A crew from the city’s Department of Recreation and Parks has removed the trees and the redwood stumps and begun to refurbish the mini-park, which serves as a front yard for the historic Cottage Row homes. New Japanese maple trees — and perhaps cherry trees and magnolias — will be planted in a nod to the heritage of the row before its Japanese-American residents were ousted and interned during World War II. A few redwoods remain on private property.
“We’re stabilizing the park and updating the landscaping,” said Steve Cismowski, the manager from Rec & Park responsible for Cottage Row. “Those redwoods were always the wrong species for a park this size. We caught it just in the nick of time.”
He said the interim plan — what he called “shoestring and duct tape landscaping” — will make the park safer and more usable. “But it isn’t intended to be the end of the conversation — just the beginning,” he said.
Cismowski and his crew expect to work in the park every Monday for the next six weeks, completing their limited work by mid-May. They are widening the planters where the redwoods stood, building new steps and adding Japonesque touches. The eucalyptus stump — too big to grind out — will remain.
While Cottage Row has lost its redwoods, it has gained its own song — a lyrical melody by singer-songwriter Eve Fleishman, who lives nearby.
“Twice a week I could sing to the five small redwood trees that inspired the bridge lyrics of my song, City Light,” she said. “I felt like crying when I saw they were gone. Not much to sing about on Cottage Row right now.”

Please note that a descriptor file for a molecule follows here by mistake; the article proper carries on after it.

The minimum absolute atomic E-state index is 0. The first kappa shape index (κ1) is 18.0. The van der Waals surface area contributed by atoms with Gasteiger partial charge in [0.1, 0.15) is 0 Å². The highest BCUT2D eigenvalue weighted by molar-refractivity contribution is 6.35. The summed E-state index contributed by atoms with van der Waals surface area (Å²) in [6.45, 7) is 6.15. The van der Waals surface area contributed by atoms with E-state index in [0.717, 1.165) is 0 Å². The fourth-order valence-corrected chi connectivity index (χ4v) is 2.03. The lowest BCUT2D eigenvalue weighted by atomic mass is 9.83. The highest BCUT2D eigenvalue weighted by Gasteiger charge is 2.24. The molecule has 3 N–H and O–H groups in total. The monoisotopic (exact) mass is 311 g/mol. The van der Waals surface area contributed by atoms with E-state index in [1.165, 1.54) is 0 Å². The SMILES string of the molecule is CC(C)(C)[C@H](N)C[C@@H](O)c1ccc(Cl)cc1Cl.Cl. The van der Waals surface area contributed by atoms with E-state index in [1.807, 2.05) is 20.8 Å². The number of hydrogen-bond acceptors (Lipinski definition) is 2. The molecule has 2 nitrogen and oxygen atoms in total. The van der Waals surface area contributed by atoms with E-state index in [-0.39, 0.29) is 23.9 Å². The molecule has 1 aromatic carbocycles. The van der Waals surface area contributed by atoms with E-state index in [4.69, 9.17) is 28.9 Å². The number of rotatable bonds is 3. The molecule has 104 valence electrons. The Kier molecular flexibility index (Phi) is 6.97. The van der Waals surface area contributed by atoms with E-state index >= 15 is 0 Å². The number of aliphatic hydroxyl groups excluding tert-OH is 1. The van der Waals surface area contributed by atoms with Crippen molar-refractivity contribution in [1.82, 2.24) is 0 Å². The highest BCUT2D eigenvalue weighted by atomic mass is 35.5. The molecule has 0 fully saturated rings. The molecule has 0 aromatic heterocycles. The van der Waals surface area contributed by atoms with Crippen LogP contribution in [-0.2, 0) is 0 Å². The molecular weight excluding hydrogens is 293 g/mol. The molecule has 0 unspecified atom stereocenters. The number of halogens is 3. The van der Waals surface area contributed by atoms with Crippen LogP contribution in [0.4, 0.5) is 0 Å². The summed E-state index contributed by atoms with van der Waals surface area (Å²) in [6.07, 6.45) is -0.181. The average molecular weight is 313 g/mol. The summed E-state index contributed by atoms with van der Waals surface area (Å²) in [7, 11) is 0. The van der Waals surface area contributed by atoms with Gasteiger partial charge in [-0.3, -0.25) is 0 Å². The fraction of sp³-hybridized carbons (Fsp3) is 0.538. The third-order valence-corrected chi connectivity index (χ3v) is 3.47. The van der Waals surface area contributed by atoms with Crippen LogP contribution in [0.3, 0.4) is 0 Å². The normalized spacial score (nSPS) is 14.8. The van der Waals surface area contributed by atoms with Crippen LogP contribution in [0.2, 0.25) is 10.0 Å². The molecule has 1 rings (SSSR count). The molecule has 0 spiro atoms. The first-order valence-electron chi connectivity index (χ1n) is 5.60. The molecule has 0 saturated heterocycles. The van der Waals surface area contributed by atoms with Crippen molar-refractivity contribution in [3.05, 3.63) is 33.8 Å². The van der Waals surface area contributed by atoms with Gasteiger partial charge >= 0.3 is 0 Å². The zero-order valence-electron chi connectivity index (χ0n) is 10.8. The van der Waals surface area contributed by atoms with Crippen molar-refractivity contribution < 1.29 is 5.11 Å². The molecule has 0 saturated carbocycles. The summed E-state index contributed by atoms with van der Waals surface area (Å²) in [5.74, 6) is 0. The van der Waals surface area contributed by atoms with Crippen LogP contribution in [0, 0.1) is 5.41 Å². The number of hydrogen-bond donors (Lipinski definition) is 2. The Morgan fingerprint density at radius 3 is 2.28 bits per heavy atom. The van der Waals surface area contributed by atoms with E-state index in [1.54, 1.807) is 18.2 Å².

By Judy Goddess
MANY AGREE THAT choir music can be a joyful noise. And choir members often find singing fulfilling and fun. But a new study recently launched locally aims to uncover whether singing in a choir can actually help older adults have longer and healthier lives.
As part of the study, the 15-member Community of Voices choir gave a lively gospel performance on March 20 at the Western Addition Senior Center at Fillmore and Turk led by Maestro Curtis and his wife, Nola Curtis. Maestro Curtis, a renowned San Francisco Bay Area music legend, producer and author, has a background in classical music as well as jazz, gospel, R&B, funk, folk and country. Haruwn Wesley on upright bass and Larry Douglas on trumpet accompanied the choir at the concert.
“I know singing in the choir makes people happier,” says the center’s director, Robin Bill. “People who were quiet when they first came to our center in September are now stepping up. You can see the improvement in the choir from when they first met to now.” The Western Addition choir previously performed at the City Hall celebration of Kwanzaa and at the Parc 55 hotel, and another performance is planned for the fall.